Report: El-Al flight dived over London

While on auto-pilot, the plane fell 835 meters to a height of 1,200 feet.

September 27, 2006 21:47
1 minute read.
el al jet plane taking off 298 aj

el al plane 298.88. (photo credit: Ariel Jerozolimski [file])


Dear Reader,
As you can imagine, more people are reading The Jerusalem Post than ever before. Nevertheless, traditional business models are no longer sustainable and high-quality publications, like ours, are being forced to look for new ways to keep going. Unlike many other news organizations, we have not put up a paywall. We want to keep our journalism open and accessible and be able to keep providing you with news and analyses from the frontlines of Israel, the Middle East and the Jewish World.

As one of our loyal readers, we ask you to be our partner.

For $5 a month you will receive access to the following:

  • A user experience almost completely free of ads
  • Access to our Premium Section
  • Content from the award-winning Jerusalem Report and our monthly magazine to learn Hebrew - Ivrit
  • A brand new ePaper featuring the daily newspaper as it appears in print in Israel

Help us grow and continue telling Israel’s story to the world.

Thank you,

Ronit Hasin-Hochman, CEO, Jerusalem Post Group
Yaakov Katz, Editor-in-Chief


An El Al flight carrying 450 passengers briefly went into a dive over London earlier this year, falling 2,800 feet (400 meters) after a glitch in its electronic landing system, authorities said Wednesday. The airline's Boeing 747 was 10 miles (15 kilometers) east of London's Heathrow airport on Jan. 10 and flying on autopilot towards the airport when the aircraft began to descend from 4,000 feet (1,200 meters), according to a British aviation authority report. An onboard system ordered the aircraft to continue descending and the plane fell on autopilot to a height of 1,200 feet (365 meters), the report said. "The computer system recovered," a spokesman for the Department of Transport said while speaking on condition of anonymity in line with departmental policy. Crew members noted the incident in a log but did not submit an incident report after arriving at Heathrow. Investigators did not find out until weeks later and posted their report on the Internet earlier this month. Investigators concluded that the incident was caused by a failure of the plane's glidescope, part of a system which tracks flight path and angle of descent during landing, the spokesman said. Authorities declined to specify the city from which the plane originated. El Al was not immediately available for comment.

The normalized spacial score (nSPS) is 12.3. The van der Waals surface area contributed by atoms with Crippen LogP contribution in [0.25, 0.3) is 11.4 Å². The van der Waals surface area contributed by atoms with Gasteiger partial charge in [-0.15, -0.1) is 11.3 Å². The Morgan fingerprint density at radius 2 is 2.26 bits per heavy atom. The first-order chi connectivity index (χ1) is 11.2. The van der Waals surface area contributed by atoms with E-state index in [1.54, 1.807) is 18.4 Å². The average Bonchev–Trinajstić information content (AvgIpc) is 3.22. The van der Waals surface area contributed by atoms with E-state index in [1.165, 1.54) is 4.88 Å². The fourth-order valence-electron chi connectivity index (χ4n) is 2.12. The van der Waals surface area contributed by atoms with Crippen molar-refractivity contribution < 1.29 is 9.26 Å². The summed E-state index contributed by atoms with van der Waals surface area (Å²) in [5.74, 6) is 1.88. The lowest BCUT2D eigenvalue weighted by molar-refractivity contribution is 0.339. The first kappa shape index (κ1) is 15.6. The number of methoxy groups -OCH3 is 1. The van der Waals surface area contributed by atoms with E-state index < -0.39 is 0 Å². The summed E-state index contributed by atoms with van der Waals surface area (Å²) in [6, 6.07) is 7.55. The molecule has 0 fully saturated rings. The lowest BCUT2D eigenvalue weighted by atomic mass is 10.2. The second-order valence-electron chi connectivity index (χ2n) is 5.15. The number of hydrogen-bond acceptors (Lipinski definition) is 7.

Join Jerusalem Post Premium Plus now for just $5 and upgrade your experience with an ads-free website and exclusive content. Click here>>

Related Content

Britain's Prime Minister Theresa May speaks at the United Jewish Israel Appeal charity dinner in Lon
January 16, 2019
UK PM May wins confidence vote